Nighttime Lights, Data, Action

Illuminating a Sustainable Future Through Light Data

Close your eyes and imagine yourself on the moon. It is night, and before you, the glow of cities, sprawl, and human activity illuminate Earth.

Yale Professor of Geography and Urbanization Karen Seto and Ph.D. Candidate Eleanor Stokes spend their time marveling at these lights — but not with their bare eyes. Instead, they see through the eyes of Visible Infrared Imaging Radiometer Suite (VIIRS), a real-time sensor on the NASA/NOAA Suomi-NPP satellite that collects high-resolution nighttime imagery of Earth.

The Seto Lab processed raw VIIRS imagery and analyzed nighttime light intensity patterns for cities across the globe. They discovered that after accounting for confounding factors like light pollution or moon reflectance, VIIRS data acts as a proxy for electricity usage within individual cities. The connection between nighttime lights and electricity usage may seem intuitive, but previous metrics have typically relied on national rather than localized data, leading to mis-generalizations about individual cities’ energy usages. Thus, VIIRS provides more precise energy usage analyses. “I’m very excited about the scope, that it’s global, yet we also look at the within-urban scale to assess the world,” Stokes said.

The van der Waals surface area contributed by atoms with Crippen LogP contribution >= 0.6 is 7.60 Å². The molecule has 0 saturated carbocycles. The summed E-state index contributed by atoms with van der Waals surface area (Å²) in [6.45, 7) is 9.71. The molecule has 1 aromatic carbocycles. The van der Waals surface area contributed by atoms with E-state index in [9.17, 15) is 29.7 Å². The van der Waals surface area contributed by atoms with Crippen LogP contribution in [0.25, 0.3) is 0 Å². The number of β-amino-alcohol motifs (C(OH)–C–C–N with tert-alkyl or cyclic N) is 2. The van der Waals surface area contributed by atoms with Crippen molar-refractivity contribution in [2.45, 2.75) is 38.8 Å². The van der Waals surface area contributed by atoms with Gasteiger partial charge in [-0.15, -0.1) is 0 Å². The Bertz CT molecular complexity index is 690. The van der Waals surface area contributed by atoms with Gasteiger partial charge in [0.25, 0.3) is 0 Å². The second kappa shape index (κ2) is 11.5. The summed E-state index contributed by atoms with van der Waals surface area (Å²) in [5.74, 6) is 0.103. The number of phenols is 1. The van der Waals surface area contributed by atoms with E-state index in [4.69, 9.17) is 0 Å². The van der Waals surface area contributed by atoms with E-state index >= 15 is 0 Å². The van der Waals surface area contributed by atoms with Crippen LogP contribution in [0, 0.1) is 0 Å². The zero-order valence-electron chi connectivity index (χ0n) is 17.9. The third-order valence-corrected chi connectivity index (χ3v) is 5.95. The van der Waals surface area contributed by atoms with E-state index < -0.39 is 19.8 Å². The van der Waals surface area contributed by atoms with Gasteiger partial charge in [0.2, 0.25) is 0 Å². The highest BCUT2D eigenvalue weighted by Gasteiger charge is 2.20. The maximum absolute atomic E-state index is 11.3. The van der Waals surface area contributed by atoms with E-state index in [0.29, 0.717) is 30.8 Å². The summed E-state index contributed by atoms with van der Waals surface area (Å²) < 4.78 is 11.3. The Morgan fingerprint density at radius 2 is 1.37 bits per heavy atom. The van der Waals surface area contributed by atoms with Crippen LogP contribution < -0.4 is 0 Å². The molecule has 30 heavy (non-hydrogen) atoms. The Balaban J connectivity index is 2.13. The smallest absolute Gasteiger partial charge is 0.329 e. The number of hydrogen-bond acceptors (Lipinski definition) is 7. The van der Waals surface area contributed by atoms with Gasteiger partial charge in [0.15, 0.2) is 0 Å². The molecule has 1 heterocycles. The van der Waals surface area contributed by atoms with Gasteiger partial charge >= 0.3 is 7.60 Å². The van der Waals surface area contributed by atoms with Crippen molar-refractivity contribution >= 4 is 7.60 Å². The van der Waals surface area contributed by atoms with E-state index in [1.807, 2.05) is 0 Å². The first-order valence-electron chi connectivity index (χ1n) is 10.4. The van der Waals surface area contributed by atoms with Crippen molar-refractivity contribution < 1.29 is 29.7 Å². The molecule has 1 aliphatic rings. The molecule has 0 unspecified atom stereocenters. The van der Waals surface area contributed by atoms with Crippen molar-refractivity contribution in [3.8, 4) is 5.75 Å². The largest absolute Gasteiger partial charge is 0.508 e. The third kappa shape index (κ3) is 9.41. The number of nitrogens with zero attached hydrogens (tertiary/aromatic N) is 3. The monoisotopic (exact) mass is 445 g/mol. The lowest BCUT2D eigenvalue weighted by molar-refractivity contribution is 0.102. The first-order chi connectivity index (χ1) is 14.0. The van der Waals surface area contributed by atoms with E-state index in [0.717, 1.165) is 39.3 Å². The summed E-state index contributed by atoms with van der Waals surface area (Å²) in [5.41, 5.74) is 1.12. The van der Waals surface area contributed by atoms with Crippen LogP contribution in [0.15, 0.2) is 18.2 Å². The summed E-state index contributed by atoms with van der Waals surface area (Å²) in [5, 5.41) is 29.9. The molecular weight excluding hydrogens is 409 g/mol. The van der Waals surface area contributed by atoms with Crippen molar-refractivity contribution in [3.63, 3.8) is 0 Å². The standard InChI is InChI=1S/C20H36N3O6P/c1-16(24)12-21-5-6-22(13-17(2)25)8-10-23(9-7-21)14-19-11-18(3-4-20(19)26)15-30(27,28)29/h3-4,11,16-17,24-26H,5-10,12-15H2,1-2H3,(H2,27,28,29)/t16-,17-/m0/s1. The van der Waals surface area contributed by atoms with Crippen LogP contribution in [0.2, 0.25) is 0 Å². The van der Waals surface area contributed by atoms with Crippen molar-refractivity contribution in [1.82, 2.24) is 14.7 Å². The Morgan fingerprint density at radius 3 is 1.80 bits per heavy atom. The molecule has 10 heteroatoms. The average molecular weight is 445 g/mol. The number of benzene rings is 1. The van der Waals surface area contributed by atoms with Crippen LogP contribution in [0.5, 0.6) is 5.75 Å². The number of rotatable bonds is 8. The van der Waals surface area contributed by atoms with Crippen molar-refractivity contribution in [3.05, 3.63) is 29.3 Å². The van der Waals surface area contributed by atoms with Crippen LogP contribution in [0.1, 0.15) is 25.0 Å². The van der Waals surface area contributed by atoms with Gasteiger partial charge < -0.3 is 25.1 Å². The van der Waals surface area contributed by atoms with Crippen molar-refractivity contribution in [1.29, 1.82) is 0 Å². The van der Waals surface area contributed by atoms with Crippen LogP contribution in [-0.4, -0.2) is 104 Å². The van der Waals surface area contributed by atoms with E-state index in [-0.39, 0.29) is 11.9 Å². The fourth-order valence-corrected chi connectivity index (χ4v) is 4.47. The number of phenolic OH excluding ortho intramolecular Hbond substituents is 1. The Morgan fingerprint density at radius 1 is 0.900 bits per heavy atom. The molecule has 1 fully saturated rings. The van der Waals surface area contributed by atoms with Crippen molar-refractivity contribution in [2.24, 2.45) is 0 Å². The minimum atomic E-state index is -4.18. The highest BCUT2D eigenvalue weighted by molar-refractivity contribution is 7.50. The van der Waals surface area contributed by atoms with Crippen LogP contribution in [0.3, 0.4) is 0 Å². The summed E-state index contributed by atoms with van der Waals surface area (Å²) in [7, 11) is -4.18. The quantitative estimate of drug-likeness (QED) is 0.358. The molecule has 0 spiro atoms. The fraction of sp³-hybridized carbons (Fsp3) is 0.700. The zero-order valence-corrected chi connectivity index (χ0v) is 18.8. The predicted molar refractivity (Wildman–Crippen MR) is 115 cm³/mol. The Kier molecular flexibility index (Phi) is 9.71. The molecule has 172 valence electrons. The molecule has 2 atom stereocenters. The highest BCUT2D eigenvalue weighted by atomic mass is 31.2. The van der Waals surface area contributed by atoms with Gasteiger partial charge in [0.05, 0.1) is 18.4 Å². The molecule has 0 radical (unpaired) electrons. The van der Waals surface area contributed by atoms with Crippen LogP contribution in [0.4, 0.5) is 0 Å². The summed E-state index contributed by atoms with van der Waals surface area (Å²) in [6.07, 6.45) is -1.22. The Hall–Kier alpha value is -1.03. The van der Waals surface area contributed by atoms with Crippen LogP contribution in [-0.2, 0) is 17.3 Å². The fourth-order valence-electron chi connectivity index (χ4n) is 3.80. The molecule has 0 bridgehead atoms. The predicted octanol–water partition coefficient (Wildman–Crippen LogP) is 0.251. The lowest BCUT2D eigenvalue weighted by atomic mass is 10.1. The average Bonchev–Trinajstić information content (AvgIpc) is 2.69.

Cities can use the new data to tackle local sustainability issues. Potential VIIRS applications include facilitating disaster relief planning, foreign urbanization development, and transportation sustainability. For example, tracking road connectivity via lights could pinpoint traffic-congested zones in need of re-design, and tracing light usage after earthquakes may reveal areas with limited resource access. Indeed, VIIRS can drive sustainability efforts by using data relevant to each glowing city in our illuminated world.


[1] Interview with Eleanor Stokes, Yale School of Forestry and Environmental Studies, interview on 1/25/18, most information taken from this interview

[2] – Used website for info about VIIRS